A new scorecard unveiled by a coalition of environmental groups this week rates Mott Haven’s riverfront among New York City’s worst in all three categories measured to gauge the health and vibrancy of 39 waterfront neighborhoods.
Highbridge’s Community Board 4 last week voted 19-12 to approve the city’s proposal to build housing on Pier 5, a 5-acre parcel adjacent to Mill Pond Park. But residents who oppose the plan say the vote does not reflect the will of the community, adding they will keep fighting for existing parkland to be extended instead.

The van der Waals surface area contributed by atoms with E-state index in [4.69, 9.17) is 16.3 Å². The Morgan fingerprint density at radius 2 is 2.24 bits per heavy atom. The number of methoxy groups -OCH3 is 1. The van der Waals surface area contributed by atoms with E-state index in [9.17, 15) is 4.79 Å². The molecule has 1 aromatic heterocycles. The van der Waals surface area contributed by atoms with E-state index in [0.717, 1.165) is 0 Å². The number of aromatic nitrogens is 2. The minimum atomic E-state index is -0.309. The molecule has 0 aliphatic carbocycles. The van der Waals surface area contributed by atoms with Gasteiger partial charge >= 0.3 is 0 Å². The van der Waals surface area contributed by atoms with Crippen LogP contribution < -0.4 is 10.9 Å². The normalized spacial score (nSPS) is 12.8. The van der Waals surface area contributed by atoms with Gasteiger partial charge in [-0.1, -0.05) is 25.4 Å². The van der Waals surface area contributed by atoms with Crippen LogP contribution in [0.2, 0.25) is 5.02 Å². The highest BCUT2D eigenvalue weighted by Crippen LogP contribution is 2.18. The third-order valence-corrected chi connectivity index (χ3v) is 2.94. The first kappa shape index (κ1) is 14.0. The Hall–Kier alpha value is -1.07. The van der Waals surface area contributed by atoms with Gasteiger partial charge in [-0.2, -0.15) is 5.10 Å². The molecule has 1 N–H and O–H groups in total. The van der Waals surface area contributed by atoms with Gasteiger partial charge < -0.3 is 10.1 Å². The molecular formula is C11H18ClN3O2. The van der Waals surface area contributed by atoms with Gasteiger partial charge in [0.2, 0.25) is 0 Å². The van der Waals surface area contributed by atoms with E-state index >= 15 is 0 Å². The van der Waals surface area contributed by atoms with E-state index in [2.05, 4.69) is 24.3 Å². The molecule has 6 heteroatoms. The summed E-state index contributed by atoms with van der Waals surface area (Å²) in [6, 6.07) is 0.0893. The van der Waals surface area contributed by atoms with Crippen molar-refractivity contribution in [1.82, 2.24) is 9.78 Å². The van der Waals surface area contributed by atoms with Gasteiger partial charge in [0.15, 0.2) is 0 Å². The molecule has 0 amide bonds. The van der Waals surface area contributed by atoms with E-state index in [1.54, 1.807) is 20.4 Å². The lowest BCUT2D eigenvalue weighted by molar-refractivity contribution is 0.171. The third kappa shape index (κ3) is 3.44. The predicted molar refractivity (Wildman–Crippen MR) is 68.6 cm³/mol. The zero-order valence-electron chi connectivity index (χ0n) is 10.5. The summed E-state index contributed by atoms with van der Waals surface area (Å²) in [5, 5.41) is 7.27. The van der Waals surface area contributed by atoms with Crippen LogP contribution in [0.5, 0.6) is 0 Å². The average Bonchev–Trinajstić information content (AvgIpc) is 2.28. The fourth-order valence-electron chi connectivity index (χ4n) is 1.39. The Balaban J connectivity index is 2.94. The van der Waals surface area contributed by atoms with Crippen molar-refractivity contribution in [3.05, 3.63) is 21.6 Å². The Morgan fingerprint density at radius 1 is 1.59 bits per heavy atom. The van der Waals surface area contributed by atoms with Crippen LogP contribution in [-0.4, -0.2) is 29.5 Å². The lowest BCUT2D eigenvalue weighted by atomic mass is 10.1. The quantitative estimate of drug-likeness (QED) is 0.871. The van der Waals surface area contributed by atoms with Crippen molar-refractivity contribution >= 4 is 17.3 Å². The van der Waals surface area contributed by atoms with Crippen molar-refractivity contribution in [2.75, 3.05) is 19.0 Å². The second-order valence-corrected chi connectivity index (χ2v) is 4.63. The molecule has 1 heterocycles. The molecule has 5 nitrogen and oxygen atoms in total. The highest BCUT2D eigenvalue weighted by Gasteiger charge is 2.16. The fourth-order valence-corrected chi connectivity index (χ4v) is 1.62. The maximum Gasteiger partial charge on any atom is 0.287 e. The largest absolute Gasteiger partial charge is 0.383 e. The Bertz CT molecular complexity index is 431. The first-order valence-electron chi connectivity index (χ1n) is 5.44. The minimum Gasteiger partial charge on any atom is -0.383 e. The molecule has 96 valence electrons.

The city does need new housing, but in his thirst to reach his goal of 200,000 affordable apartments our mayor appears to be blind to the value of human scale, open space and community character.
Some day, the city hopes, a site near the 145th Street Bridge will become a waterfront park, an extension of Mill Pond Park to the north.
Now a guilty plea to felony charges of illegal dumping by the company that owns the site could bring that day closer.
Carlton Curry and his daughter Carleta sat on the lawn at Mill Pond Park watching a hawk displayed by the Urban Divers Estuary Conservancy against a backdrop of a teepee, with the Harlem River beyond.
“We need more events like this, a lot of events,” Curry said.